Also, where would people suggest is a good place to ask questions and learn more about using atomics (and ask if others can help verify my reasoning)?

      Thanks,
      Brendon.

    • Ivan

      @bcosta
      if I were you I would listen to Herb and not try to be a hero. :) If you need lockfree stuff Boost 1.53 added some lockfree stuff to be used, and if you want to learn more 1024cores blog is nice but not updated source of info.

    • felix9

      GREAT TALK !!! Angel

    • Rein Halbersma

      Great talk! There is a lot of academic research being done on multicore memory models. Here are 3 links to a paper with the mathematical foundations, a graduate course and an online compiler displaying some of the reorderings that are allowed

      http://www.cl.cam.ac.uk/~pes20/cpp/popl085ap-sewell.pdf
      http://www.cl.cam.ac.uk/teaching/1213/R204/materials.html
      http://svr-pes20-cppmem.cl.cam.ac.uk/cppmem/

    • ajasmin

      @bcosta Interesting question. Where would do you think it can be of use?

       

      Great talk. I'm sure all that information will come in handy as most languages and hardware are adopting this model.

    • herbsutter

      @bcosta wrote: "Is it strictly necessary that acquire/release "come in a pairs"? I have heard this a few times. As an example, a single thread that uses a store/release to publish some data where multiple other threads that use a load/acquire to read that data. This is permitted right? I.e. One release can be "viewed" by many acquires or does it need to be strictly one-to-one?"

      That's fine, it's just many loads pairing with the same store... by "they have to come in pairs" we mean you get the ordering guarantees only when a specific load-acquire sees a specific store-release, and is guaranteed to see everything else the storing thread did before the store-release. That's one "pair." The same store-release could be observed by multiple load-acquires, pairing with each one.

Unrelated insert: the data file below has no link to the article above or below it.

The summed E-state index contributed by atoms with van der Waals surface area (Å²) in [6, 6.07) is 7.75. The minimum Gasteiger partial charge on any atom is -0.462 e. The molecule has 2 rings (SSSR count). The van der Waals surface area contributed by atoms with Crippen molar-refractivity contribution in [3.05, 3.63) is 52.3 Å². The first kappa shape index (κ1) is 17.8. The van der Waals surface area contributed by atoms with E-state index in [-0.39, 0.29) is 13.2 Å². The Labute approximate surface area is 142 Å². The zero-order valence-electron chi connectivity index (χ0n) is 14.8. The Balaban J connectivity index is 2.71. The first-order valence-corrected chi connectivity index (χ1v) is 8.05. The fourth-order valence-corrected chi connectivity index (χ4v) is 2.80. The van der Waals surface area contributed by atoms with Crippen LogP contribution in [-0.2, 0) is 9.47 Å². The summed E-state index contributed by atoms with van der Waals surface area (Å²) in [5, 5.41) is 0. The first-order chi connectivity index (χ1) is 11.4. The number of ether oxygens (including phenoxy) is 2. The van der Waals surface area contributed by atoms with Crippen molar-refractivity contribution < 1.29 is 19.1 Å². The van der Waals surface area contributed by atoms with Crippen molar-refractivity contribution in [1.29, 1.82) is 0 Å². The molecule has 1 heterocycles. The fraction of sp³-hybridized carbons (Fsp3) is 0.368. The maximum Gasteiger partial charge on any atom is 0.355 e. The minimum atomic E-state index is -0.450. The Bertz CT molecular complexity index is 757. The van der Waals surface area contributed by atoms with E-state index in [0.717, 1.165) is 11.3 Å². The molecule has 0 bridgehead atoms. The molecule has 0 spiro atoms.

• bcosta

      @herbsutter:Thanks for the clarification Herb. I thought that would be the case.

       

      @ajasmin:One scenario I can think of is a very simple wait free "bounded" Single Producer Multi Consumer read-copy-update object (that doesn't handle overflows). I am sure there are many others.

       

    • zack

      I appreciate that so many interesting and good videos are uploaded,
      also in different formats, but.....
      940MB for 1h2m MP4 video (720x408) for a "static" presentation?
      Dude I can shrink this down to 400MB with no quality lose, maybe even less.

      Please try to work on your encoding. You can do better then this.

    • Charles

      @zack: Thanks, Zack. There is also an MP4 version that's 437 MB. Of course, there's a decrease in quality relative to the 940 MB version, but it looks good to me (slides are clearly legible and Herb looks real).
      C

    • antonpegush​in

      Very nice! When you went from slide 36 (bottom of page 18 in the pdf stack) to slide 37 and made a note to the audience about how hard it is to get atomics-based algorithms correctly, I thought you could have easily used the same simple example from slide 36 for "total store order" to demonstrate this exact point by comparing if(y==1 && x==0) with if(x==0 && y==1) for thread 4.